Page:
1. A.S. No. 196 of 1990 is filed by the plaintiff. A.S.No. 243 of 1990 is filed by the first defendant and A.S.No. 299 of 1990 is filed by the second defendant. The suit was filed for partition.
2. According to the plaintiff, she is the daughter of late K.B. Sheik Yusuf Saheb. First defendant is the son of K.B. Sheik Yusuf Saheb. Defendants 1, 2, 3 and 4 are the sons of K.B. Sheik Yusuf Saheb. Seventh defendant is the daughter-in-law of Sheik Yusuf Saheb. Defendants 8 to 14 are the children of late K. Sheik Abdul Hasim and 7th defendant. All are Muslims. Defendants 12 to 14 are minors. 15th defendant is the daughter of Mariambee and wife of late Shariff. 16th defendant is the son of late Mohammad Kashim Saheb and the 17th defendant is the wife of Aziz Saheb.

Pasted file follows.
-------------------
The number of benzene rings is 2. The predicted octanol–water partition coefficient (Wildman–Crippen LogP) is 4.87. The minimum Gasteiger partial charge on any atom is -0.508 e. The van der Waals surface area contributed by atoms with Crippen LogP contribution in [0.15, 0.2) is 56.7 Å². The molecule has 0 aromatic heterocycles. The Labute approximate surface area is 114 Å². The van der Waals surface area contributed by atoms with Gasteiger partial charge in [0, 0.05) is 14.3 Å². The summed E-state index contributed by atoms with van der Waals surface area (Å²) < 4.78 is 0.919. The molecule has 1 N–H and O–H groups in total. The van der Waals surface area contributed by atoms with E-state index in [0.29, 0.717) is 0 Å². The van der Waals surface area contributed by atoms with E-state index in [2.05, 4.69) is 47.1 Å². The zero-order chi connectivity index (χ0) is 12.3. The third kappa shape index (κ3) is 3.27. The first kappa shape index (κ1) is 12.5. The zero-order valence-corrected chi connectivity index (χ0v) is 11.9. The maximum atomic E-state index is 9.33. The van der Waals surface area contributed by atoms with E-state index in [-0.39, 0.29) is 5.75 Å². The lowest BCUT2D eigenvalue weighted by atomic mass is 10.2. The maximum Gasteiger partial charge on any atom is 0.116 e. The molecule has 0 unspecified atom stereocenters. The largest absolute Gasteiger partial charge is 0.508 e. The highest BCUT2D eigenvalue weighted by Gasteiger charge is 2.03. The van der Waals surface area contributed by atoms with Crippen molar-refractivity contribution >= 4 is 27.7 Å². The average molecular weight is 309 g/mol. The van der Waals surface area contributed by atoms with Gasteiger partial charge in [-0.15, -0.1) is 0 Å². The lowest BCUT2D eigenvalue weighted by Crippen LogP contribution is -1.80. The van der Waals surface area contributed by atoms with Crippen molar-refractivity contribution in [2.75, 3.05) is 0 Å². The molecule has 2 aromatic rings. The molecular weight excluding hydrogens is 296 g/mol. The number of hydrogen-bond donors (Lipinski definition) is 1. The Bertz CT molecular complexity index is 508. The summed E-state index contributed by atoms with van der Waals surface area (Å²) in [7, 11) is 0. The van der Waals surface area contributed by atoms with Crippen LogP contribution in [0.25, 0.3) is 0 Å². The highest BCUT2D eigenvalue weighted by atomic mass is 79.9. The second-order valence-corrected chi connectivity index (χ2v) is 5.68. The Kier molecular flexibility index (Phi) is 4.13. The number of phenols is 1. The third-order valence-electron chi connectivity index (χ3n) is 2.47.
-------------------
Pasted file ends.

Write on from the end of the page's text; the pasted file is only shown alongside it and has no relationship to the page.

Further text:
3. The plaintiff and defendants are related to one another as shown in the geneology given in Schedule A. K.B. Sheik Yusuf Saheb, father of the plaintiff died on 24th December 1964. Her mother Zulekhabi died on 16th February 1959. Zairunnisa sister of the plaintiff died unmarried in 1972 leaving her brothers and sisters as the only heirs and legal representatives. Sheik Abul Hasim, the eldest brother of the plaintiff died in 1983 having defendants 7 to 14, his widow and children as the legal representatives. Mariambee, elder sister of plaintiff died in 1956, leaving defendants 15 to 17 as her legal representatives.